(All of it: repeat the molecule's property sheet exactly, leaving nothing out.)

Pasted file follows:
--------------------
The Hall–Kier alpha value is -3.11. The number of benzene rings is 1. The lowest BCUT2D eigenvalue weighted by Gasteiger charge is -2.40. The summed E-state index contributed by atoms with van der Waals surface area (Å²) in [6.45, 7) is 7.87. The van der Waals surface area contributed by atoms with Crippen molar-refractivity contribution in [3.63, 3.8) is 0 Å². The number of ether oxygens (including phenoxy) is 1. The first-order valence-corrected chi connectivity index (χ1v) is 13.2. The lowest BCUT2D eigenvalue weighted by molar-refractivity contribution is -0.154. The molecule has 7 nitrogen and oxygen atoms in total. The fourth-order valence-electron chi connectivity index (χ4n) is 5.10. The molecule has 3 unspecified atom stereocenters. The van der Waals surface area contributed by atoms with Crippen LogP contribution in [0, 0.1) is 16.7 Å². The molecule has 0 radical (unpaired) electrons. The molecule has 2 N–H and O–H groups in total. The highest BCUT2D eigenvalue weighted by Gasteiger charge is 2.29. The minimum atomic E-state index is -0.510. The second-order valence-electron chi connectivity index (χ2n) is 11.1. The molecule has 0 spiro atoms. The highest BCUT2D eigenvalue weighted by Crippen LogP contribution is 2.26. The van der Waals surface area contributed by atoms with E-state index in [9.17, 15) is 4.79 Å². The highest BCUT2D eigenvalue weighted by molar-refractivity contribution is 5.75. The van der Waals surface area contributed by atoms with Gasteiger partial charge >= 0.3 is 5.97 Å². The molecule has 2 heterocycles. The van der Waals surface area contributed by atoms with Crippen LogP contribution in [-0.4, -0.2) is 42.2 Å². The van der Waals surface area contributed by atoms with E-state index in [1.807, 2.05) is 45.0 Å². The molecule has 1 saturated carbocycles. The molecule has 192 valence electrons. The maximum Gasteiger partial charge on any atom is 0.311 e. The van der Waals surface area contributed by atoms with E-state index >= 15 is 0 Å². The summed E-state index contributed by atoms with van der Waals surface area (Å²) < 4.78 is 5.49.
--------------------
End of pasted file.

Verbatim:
The Hall–Kier alpha value is -3.11. The number of benzene rings is 1. The lowest BCUT2D eigenvalue weighted by Gasteiger charge is -2.40. The summed E-state index contributed by atoms with van der Waals surface area (Å²) in [6.45, 7) is 7.87. The van der Waals surface area contributed by atoms with Crippen molar-refractivity contribution in [3.63, 3.8) is 0 Å². The number of ether oxygens (including phenoxy) is 1. The first-order valence-corrected chi connectivity index (χ1v) is 13.2. The lowest BCUT2D eigenvalue weighted by molar-refractivity contribution is -0.154. The molecule has 7 nitrogen and oxygen atoms in total. The fourth-order valence-electron chi connectivity index (χ4n) is 5.10. The molecule has 3 unspecified atom stereocenters. The van der Waals surface area contributed by atoms with Crippen LogP contribution in [0, 0.1) is 16.7 Å². The molecule has 0 radical (unpaired) electrons. The molecule has 2 N–H and O–H groups in total. The highest BCUT2D eigenvalue weighted by Gasteiger charge is 2.29. The minimum atomic E-state index is -0.510. The second-order valence-electron chi connectivity index (χ2n) is 11.1. The molecule has 0 spiro atoms. The highest BCUT2D eigenvalue weighted by Crippen LogP contribution is 2.26. The van der Waals surface area contributed by atoms with E-state index in [9.17, 15) is 4.79 Å². The highest BCUT2D eigenvalue weighted by molar-refractivity contribution is 5.75. The van der Waals surface area contributed by atoms with Gasteiger partial charge >= 0.3 is 5.97 Å². The molecule has 2 heterocycles. The van der Waals surface area contributed by atoms with Crippen LogP contribution in [-0.4, -0.2) is 42.2 Å². The van der Waals surface area contributed by atoms with E-state index in [1.807, 2.05) is 45.0 Å². The molecule has 1 saturated carbocycles. The molecule has 192 valence electrons. The maximum Gasteiger partial charge on any atom is 0.311 e. The van der Waals surface area contributed by atoms with E-state index >= 15 is 0 Å². The summed E-state index contributed by atoms with van der Waals surface area (Å²) < 4.78 is 5.49.